Breast is best for both mom and baby
Women who nurse are less likely to get host of diseases later in life
By Sharon Kirkey, Canwest News ServiceApril 21, 2009
Breast isn't just best for baby: mothers who don't breastfeed their babies may increase their risk of heart attacks and strokes decades later, new research suggests.
The evidence comes from the massive Women's Health Initiative trial and involved nearly 140,000 women. Researchers found women who breastfed were less likely when they were older to have developed high blood pressure, diabetes, high cholesterol and cardiovascular disease, the leading cause of death in Canadian women.
"The longer a woman breastfed her baby, the better it was for both of them," says lead author Dr. Eleanor Bimla Schwarz, of the University of Pittsburgh.
"We know that women who don't breastfeed their babies are at a higher risk of getting breast cancer and ovarian cancer," Schwarz says.
Recent studies show women who don't breastfeed also have higher risks of diabetes and high blood pressure.
"Ours is the first study that shows that there really is a strong effect in terms of preventing heart attacks and stroke for women who nursed for more than six months," says Schwarz, an assistant professor of medicine, epidemiology and obstetrics, gynecology and reproductive sciences.
The study appears in the latest issue of Obstetrics and Gynecology.
Health Canada recommends breast milk should be the only food or drink for the first six months of life, and that breastfeeding continue, along with the gradual introduction of solid food, for two years or more.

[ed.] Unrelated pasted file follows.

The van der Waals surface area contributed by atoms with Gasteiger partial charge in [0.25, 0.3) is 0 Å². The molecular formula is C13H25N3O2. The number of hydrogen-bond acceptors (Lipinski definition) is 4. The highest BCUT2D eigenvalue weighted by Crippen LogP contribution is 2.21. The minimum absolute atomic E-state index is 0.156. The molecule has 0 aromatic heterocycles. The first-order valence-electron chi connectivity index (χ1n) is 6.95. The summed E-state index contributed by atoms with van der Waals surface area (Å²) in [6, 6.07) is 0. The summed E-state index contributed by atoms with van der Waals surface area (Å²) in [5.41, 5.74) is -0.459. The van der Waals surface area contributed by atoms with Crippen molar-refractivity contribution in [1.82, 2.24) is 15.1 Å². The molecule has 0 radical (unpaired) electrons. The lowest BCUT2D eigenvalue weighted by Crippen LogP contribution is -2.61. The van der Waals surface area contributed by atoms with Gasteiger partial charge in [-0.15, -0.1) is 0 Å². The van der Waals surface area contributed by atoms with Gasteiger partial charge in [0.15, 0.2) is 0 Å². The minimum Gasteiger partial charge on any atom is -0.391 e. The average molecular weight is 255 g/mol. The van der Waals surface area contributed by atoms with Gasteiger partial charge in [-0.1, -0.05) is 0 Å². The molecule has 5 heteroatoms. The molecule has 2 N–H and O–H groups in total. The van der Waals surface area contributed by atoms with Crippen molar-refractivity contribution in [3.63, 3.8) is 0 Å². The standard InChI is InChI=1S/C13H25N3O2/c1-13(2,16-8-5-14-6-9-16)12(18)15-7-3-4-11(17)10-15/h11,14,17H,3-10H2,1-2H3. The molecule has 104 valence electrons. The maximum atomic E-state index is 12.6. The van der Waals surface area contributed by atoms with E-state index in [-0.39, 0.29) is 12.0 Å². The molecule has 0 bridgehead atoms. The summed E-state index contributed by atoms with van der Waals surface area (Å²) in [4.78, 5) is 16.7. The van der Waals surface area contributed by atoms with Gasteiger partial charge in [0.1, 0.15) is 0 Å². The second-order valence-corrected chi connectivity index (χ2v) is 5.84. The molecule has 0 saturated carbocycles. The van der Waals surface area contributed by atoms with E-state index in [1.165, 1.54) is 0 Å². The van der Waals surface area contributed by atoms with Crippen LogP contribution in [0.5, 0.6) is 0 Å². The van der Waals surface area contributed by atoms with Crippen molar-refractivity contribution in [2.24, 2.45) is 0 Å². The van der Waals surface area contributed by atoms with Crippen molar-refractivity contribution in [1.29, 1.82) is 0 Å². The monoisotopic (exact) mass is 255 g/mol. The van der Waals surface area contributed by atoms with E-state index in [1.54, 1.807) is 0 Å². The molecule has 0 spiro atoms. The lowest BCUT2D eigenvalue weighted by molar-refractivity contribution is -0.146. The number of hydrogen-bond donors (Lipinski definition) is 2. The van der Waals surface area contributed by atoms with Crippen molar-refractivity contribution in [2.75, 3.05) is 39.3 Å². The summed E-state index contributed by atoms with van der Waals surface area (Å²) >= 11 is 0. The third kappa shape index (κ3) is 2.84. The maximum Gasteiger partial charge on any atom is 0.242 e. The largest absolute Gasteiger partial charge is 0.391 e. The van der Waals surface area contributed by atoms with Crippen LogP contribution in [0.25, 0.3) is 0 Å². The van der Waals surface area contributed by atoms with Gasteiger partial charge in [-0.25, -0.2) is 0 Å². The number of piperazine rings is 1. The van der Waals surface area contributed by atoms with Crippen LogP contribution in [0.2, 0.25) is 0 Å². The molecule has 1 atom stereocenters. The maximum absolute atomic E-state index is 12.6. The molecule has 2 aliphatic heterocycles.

But a national survey released last month found only 14 per cent of new moms in Canada were exclusively feeding their newborns breast milk by age six months.
Breastfeeding helps protect babies against infections and disease, benefits that are thought to last a lifetime.
"We now know that it's important for mothers' health as well," Schwarz says.
Her team analyzed data from 139,681 post-menopausal women, average age 63, enrolled in the Women's Health Initiative study, known best for its research on hormone replacement therapy.
Researchers looked at the women's lifetime history of breastfeeding, meaning how many months in total they had breastfed their babies.
Women who breastfed for one to six months had less diabetes, less high blood pressure and less high cholesterol, all known risk factors for heart disease.
Those who breastfed for seven months or more were significantly less likely to have actually developed cardiovascular disease compared to women who had never breastfed.
Women who breastfed for a lifetime total of at least 12 months were 10 per cent less likely to have had a heart attack or stroke or developed heart disease when they were older.
The finding held after researchers took age, income, body mass index, diet, physical activity, family history of heart disease and other factors into account.
For Schwarz, the study was personal. "As a new mom who went back to work, I found pumping a bit challenging," Schwarz says. "Everybody kept telling me it was good for my baby. I wondered what effect it had on my own health."
The study doesn't prove cause and effect, just an association, and there may be other issues at play, cautions Dr. Beth Abramson, a Toronto cardiologist and spokeswoman for the Heart and Stroke Foundation.
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